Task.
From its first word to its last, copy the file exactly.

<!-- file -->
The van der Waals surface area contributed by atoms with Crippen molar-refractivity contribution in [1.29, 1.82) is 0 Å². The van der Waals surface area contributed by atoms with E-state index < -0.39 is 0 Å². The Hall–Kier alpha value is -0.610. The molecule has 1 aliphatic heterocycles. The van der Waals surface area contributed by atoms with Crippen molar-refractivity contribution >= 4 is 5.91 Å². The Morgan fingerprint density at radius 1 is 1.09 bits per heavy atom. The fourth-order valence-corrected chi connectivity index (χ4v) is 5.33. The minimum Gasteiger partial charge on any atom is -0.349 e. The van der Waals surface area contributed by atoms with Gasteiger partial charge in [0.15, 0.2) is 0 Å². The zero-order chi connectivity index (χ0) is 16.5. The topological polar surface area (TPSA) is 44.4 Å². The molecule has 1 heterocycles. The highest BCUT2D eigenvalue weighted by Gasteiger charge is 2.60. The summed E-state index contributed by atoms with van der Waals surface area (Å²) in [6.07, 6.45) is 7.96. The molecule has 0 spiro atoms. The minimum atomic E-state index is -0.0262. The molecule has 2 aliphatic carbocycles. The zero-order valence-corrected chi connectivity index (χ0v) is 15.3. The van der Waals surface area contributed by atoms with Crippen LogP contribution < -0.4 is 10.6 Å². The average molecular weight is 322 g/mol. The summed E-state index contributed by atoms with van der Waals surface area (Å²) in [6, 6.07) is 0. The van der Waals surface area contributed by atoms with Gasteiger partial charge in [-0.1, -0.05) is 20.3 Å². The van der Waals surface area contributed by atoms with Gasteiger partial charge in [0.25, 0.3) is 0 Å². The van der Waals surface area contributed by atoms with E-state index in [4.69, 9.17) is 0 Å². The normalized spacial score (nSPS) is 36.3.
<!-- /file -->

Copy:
The van der Waals surface area contributed by atoms with Crippen molar-refractivity contribution in [1.29, 1.82) is 0 Å². The van der Waals surface area contributed by atoms with E-state index < -0.39 is 0 Å². The Hall–Kier alpha value is -0.610. The molecule has 1 aliphatic heterocycles. The van der Waals surface area contributed by atoms with Crippen molar-refractivity contribution >= 4 is 5.91 Å². The Morgan fingerprint density at radius 1 is 1.09 bits per heavy atom. The fourth-order valence-corrected chi connectivity index (χ4v) is 5.33. The minimum Gasteiger partial charge on any atom is -0.349 e. The van der Waals surface area contributed by atoms with Gasteiger partial charge in [0.15, 0.2) is 0 Å². The zero-order chi connectivity index (χ0) is 16.5. The topological polar surface area (TPSA) is 44.4 Å². The molecule has 1 heterocycles. The highest BCUT2D eigenvalue weighted by Gasteiger charge is 2.60. The summed E-state index contributed by atoms with van der Waals surface area (Å²) in [6.07, 6.45) is 7.96. The molecule has 0 spiro atoms. The minimum atomic E-state index is -0.0262. The molecule has 2 aliphatic carbocycles. The zero-order valence-corrected chi connectivity index (χ0v) is 15.3. The van der Waals surface area contributed by atoms with Crippen LogP contribution < -0.4 is 10.6 Å². The average molecular weight is 322 g/mol. The summed E-state index contributed by atoms with van der Waals surface area (Å²) in [6, 6.07) is 0. The van der Waals surface area contributed by atoms with Gasteiger partial charge in [-0.1, -0.05) is 20.3 Å². The van der Waals surface area contributed by atoms with Gasteiger partial charge in [0.25, 0.3) is 0 Å². The van der Waals surface area contributed by atoms with E-state index in [4.69, 9.17) is 0 Å². The normalized spacial score (nSPS) is 36.3.